Watch Whole Brain Teaching in Action!

This video is worth a few minutes of your time.

Do you struggle to get young kiddos attention and keep it?
Does management seem difficult in the short amount of time you see the students?

Look into Whole Brain Teaching. I am!  I am happy to say I am embarking on a journey to research and try to implement whole brain teaching. My management plan is going great, however, I am still looking for ways to constantly engage students and I feel my old standard call and responses are starting to fade. Kids are becoming immune to them.  Maybe it’s because I am teaching from a chair? Not sure…However, this method, I think, has a lot of great ideas and can’t wait to try some of them and keep you in the loop as I do.

Start by watching this video of whole brain teaching in action in a 1st grade classroom and tell me what your initial response is- Anyone else tried whole brain teaching? Thoughts?


The Teaching Palette also posted about whole brain teaching awhile back right here. More great examples of this concept!

Jessica Balsley

Jessica Balsley is the Founder and President at AOE. She is passionate about helping art teachers enhance their lives and careers through relevant professional development.


  • Lauralee

    Hi Jess, THIS MAY JUST SAVE ME!!!! Brilliant -Thanks. You always seem to know just what we need. I have been on their site reading every word. I am very willing to give it a try. Timing is perfect. Be well!

  • Clare

    I was first exposed to Whole Brain Teaching via The Teaching Palette. I tried it out and it is amazing how it works!! The challenge I found is that I have to completely change my teaching style. When you are so used to doing something one way and have to shift gears… is challenging. I did my version of the score sheet last year and the kids loved it. I also had the kids say the rules….which took time away from class:o(. I also use “Class-Yes”….and I still do. But I am going to try some of the things I saw in this video… the “blow the answer in your hand and release”… that! Thanks for the post.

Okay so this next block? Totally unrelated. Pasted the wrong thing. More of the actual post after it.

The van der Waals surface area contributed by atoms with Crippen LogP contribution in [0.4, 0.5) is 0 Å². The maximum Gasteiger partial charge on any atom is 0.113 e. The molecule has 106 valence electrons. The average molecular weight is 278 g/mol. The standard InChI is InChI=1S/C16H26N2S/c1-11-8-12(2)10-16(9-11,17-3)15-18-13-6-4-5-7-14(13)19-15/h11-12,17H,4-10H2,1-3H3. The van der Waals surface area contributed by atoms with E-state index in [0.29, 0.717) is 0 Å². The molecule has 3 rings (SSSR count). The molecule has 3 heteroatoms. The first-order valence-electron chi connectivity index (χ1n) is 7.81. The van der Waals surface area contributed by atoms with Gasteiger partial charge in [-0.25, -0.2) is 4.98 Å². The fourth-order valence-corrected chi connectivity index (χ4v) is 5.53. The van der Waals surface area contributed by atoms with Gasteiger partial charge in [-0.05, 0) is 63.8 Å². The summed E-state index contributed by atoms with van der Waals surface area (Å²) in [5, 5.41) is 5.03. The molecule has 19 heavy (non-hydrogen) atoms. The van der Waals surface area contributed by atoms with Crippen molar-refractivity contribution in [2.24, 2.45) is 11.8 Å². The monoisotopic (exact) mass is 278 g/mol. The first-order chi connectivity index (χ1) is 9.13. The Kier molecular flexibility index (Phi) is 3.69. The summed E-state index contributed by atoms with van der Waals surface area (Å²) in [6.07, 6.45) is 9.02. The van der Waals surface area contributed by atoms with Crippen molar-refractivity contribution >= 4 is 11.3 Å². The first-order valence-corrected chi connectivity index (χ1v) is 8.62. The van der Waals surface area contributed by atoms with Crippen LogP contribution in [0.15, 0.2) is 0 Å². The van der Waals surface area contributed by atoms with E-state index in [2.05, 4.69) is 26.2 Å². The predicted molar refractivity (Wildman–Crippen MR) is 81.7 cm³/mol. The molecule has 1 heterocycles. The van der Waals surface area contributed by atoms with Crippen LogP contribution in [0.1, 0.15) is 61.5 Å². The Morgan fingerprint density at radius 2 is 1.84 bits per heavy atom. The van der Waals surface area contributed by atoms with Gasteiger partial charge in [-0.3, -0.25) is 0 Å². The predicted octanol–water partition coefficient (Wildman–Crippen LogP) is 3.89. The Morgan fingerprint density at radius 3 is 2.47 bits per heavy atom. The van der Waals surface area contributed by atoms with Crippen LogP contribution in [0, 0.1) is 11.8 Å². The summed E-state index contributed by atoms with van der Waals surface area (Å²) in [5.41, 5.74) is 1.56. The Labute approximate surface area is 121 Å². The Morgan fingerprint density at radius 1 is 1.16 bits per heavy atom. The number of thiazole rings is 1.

• I tried the “Blow the answer into your hand” trick and the kids really loved it. They were so engaged.

  • Dee

    Years ago, I went to several levels of Quantum Learning training which uses similar theories and techniques. I learned there that using kinesthetics when teaching helps all learning styles retain well. Thank you for sharing this!

  • I LOVE whole brain teaching and used it when I taught Elementary. I LOVED how the kids retained the information from the previous year because of this teaching method. We could do way more advanced projects because we could truly build on mastery knowledge instead of “starting from scratch” the way it sometimes happens in the Art Room.

  • Anonymous

    This year I have started using the Class – Yes. It is AMAZING!!! I use it all the time, and I pair it with a “Mona Lisa”. I use it for important directions, in which students look like the Mona Lisa (hands together, eyes on me) to get all of their attention. Also, in the middle of cleanup where kids are at opposite sides of the room I can say Class, and help them redirect when needed.

    • I tried some of the strategies the other day and can’t wait to post a follow up. So happy some of you have used and like Whole Brain Teaching

    • I also really like the “Mona Lisa” idea – I will try that!

  • I am a huge fan of whole brain teaching and brain compatible lesson planning. It makes so much sense to draw upon all our new understanding of cognitive science. I really like your blog. Come and visit mine: I am very new to it all and I’d love your comment.Thanks!

    • Sara,